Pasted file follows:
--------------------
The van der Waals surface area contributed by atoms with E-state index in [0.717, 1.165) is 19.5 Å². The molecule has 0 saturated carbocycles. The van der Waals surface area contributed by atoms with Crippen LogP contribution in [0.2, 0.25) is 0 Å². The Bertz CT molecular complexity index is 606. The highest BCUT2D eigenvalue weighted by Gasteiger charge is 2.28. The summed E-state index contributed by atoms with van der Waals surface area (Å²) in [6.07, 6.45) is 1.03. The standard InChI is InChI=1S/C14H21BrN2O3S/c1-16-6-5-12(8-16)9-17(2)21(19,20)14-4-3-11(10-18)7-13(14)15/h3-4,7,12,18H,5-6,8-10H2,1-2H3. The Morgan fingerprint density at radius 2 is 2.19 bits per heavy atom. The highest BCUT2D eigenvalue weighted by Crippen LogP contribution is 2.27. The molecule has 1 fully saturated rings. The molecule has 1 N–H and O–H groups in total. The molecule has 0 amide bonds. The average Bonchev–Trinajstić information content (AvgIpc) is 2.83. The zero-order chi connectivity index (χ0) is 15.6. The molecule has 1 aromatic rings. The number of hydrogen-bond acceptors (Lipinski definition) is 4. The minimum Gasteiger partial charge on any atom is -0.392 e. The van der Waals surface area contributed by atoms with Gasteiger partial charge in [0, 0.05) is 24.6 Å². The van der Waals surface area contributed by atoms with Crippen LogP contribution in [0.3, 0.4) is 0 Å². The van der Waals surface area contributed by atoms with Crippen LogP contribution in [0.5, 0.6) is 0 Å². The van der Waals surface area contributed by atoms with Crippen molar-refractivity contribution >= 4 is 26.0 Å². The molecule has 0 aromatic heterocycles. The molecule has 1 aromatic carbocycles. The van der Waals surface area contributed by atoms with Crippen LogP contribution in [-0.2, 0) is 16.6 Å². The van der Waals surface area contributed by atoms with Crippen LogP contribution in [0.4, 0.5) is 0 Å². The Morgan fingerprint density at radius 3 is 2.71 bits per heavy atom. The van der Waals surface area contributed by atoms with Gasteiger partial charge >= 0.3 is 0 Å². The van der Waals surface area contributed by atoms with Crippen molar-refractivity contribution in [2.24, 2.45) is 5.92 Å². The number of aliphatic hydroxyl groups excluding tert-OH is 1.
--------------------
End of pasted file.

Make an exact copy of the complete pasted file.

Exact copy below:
The van der Waals surface area contributed by atoms with E-state index in [0.717, 1.165) is 19.5 Å². The molecule has 0 saturated carbocycles. The van der Waals surface area contributed by atoms with Crippen LogP contribution in [0.2, 0.25) is 0 Å². The Bertz CT molecular complexity index is 606. The highest BCUT2D eigenvalue weighted by Gasteiger charge is 2.28. The summed E-state index contributed by atoms with van der Waals surface area (Å²) in [6.07, 6.45) is 1.03. The standard InChI is InChI=1S/C14H21BrN2O3S/c1-16-6-5-12(8-16)9-17(2)21(19,20)14-4-3-11(10-18)7-13(14)15/h3-4,7,12,18H,5-6,8-10H2,1-2H3. The Morgan fingerprint density at radius 2 is 2.19 bits per heavy atom. The highest BCUT2D eigenvalue weighted by Crippen LogP contribution is 2.27. The molecule has 1 fully saturated rings. The molecule has 1 N–H and O–H groups in total. The molecule has 0 amide bonds. The average Bonchev–Trinajstić information content (AvgIpc) is 2.83. The zero-order chi connectivity index (χ0) is 15.6. The molecule has 1 aromatic rings. The number of hydrogen-bond acceptors (Lipinski definition) is 4. The minimum Gasteiger partial charge on any atom is -0.392 e. The van der Waals surface area contributed by atoms with Gasteiger partial charge in [0, 0.05) is 24.6 Å². The van der Waals surface area contributed by atoms with Crippen LogP contribution in [0.3, 0.4) is 0 Å². The van der Waals surface area contributed by atoms with Crippen LogP contribution in [0.5, 0.6) is 0 Å². The van der Waals surface area contributed by atoms with Crippen molar-refractivity contribution >= 4 is 26.0 Å². The molecule has 0 aromatic heterocycles. The molecule has 1 aromatic carbocycles. The van der Waals surface area contributed by atoms with Crippen LogP contribution in [-0.2, 0) is 16.6 Å². The van der Waals surface area contributed by atoms with Crippen LogP contribution in [0.4, 0.5) is 0 Å². The Morgan fingerprint density at radius 3 is 2.71 bits per heavy atom. The van der Waals surface area contributed by atoms with Gasteiger partial charge >= 0.3 is 0 Å². The van der Waals surface area contributed by atoms with Crippen molar-refractivity contribution in [2.24, 2.45) is 5.92 Å². The number of aliphatic hydroxyl groups excluding tert-OH is 1.